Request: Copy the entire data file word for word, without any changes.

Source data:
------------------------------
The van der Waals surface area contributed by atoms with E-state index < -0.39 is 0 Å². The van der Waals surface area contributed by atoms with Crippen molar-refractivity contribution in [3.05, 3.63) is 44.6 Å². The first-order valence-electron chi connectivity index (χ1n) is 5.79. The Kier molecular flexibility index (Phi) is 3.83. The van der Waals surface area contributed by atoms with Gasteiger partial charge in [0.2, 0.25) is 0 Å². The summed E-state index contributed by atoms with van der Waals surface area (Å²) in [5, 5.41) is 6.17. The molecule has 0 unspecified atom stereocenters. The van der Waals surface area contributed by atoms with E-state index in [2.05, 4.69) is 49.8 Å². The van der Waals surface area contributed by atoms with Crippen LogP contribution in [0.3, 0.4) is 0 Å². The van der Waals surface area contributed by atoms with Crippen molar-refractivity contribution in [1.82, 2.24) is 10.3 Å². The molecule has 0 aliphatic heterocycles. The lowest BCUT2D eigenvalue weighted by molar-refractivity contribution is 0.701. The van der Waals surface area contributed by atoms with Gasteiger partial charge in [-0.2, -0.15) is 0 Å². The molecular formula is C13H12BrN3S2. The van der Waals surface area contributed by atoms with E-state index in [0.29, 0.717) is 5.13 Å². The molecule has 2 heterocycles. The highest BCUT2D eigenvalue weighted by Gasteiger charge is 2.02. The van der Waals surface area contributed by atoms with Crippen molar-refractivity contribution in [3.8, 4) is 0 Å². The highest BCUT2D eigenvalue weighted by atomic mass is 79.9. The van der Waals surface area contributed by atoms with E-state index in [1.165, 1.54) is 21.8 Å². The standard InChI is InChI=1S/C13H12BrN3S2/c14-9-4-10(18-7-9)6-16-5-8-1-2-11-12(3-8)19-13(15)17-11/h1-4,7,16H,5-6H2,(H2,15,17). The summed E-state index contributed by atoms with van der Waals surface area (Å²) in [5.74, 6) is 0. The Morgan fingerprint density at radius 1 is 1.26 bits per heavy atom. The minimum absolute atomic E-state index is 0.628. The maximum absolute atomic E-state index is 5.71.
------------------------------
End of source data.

The van der Waals surface area contributed by atoms with E-state index < -0.39 is 0 Å². The van der Waals surface area contributed by atoms with Crippen molar-refractivity contribution in [3.05, 3.63) is 44.6 Å². The first-order valence-electron chi connectivity index (χ1n) is 5.79. The Kier molecular flexibility index (Phi) is 3.83. The van der Waals surface area contributed by atoms with Gasteiger partial charge in [0.2, 0.25) is 0 Å². The summed E-state index contributed by atoms with van der Waals surface area (Å²) in [5, 5.41) is 6.17. The molecule has 0 unspecified atom stereocenters. The van der Waals surface area contributed by atoms with E-state index in [2.05, 4.69) is 49.8 Å². The van der Waals surface area contributed by atoms with Crippen LogP contribution in [0.3, 0.4) is 0 Å². The van der Waals surface area contributed by atoms with Crippen molar-refractivity contribution in [1.82, 2.24) is 10.3 Å². The molecule has 0 aliphatic heterocycles. The lowest BCUT2D eigenvalue weighted by molar-refractivity contribution is 0.701. The van der Waals surface area contributed by atoms with Gasteiger partial charge in [-0.2, -0.15) is 0 Å². The molecular formula is C13H12BrN3S2. The van der Waals surface area contributed by atoms with E-state index in [0.29, 0.717) is 5.13 Å². The molecule has 2 heterocycles. The highest BCUT2D eigenvalue weighted by Gasteiger charge is 2.02. The van der Waals surface area contributed by atoms with Crippen molar-refractivity contribution in [3.8, 4) is 0 Å². The highest BCUT2D eigenvalue weighted by atomic mass is 79.9. The van der Waals surface area contributed by atoms with E-state index in [1.165, 1.54) is 21.8 Å². The standard InChI is InChI=1S/C13H12BrN3S2/c14-9-4-10(18-7-9)6-16-5-8-1-2-11-12(3-8)19-13(15)17-11/h1-4,7,16H,5-6H2,(H2,15,17). The summed E-state index contributed by atoms with van der Waals surface area (Å²) in [5.74, 6) is 0. The Morgan fingerprint density at radius 1 is 1.26 bits per heavy atom. The minimum absolute atomic E-state index is 0.628. The maximum absolute atomic E-state index is 5.71.